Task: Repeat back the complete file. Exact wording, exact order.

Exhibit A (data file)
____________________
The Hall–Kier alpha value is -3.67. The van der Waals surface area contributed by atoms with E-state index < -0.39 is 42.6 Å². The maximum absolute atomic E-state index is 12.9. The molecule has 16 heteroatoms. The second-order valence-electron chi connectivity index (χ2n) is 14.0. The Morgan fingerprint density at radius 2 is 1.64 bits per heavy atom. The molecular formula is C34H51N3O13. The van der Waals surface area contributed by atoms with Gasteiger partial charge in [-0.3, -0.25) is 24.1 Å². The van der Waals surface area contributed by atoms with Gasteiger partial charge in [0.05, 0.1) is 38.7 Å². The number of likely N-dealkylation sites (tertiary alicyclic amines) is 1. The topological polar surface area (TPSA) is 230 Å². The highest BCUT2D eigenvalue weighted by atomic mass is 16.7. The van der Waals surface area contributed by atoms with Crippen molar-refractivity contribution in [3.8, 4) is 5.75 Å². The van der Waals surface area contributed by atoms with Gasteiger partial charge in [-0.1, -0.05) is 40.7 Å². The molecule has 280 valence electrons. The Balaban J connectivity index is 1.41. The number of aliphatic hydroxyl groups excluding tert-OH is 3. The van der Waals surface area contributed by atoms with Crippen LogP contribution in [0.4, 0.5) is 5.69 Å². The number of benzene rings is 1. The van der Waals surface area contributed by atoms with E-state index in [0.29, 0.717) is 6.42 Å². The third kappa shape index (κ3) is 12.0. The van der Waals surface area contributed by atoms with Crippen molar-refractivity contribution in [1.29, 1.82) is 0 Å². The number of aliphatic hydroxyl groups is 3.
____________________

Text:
The Hall–Kier alpha value is -3.67. The van der Waals surface area contributed by atoms with E-state index < -0.39 is 42.6 Å². The maximum absolute atomic E-state index is 12.9. The molecule has 16 heteroatoms. The second-order valence-electron chi connectivity index (χ2n) is 14.0. The Morgan fingerprint density at radius 2 is 1.64 bits per heavy atom. The molecular formula is C34H51N3O13. The van der Waals surface area contributed by atoms with Gasteiger partial charge in [-0.3, -0.25) is 24.1 Å². The van der Waals surface area contributed by atoms with Gasteiger partial charge in [0.05, 0.1) is 38.7 Å². The number of likely N-dealkylation sites (tertiary alicyclic amines) is 1. The topological polar surface area (TPSA) is 230 Å². The highest BCUT2D eigenvalue weighted by atomic mass is 16.7. The van der Waals surface area contributed by atoms with Crippen molar-refractivity contribution in [3.8, 4) is 5.75 Å². The van der Waals surface area contributed by atoms with Gasteiger partial charge in [-0.1, -0.05) is 40.7 Å². The molecule has 280 valence electrons. The Balaban J connectivity index is 1.41. The number of aliphatic hydroxyl groups excluding tert-OH is 3. The van der Waals surface area contributed by atoms with Crippen LogP contribution in [0.4, 0.5) is 5.69 Å². The number of benzene rings is 1. The van der Waals surface area contributed by atoms with E-state index in [0.29, 0.717) is 6.42 Å². The third kappa shape index (κ3) is 12.0. The van der Waals surface area contributed by atoms with Crippen molar-refractivity contribution in [1.29, 1.82) is 0 Å². The number of aliphatic hydroxyl groups is 3.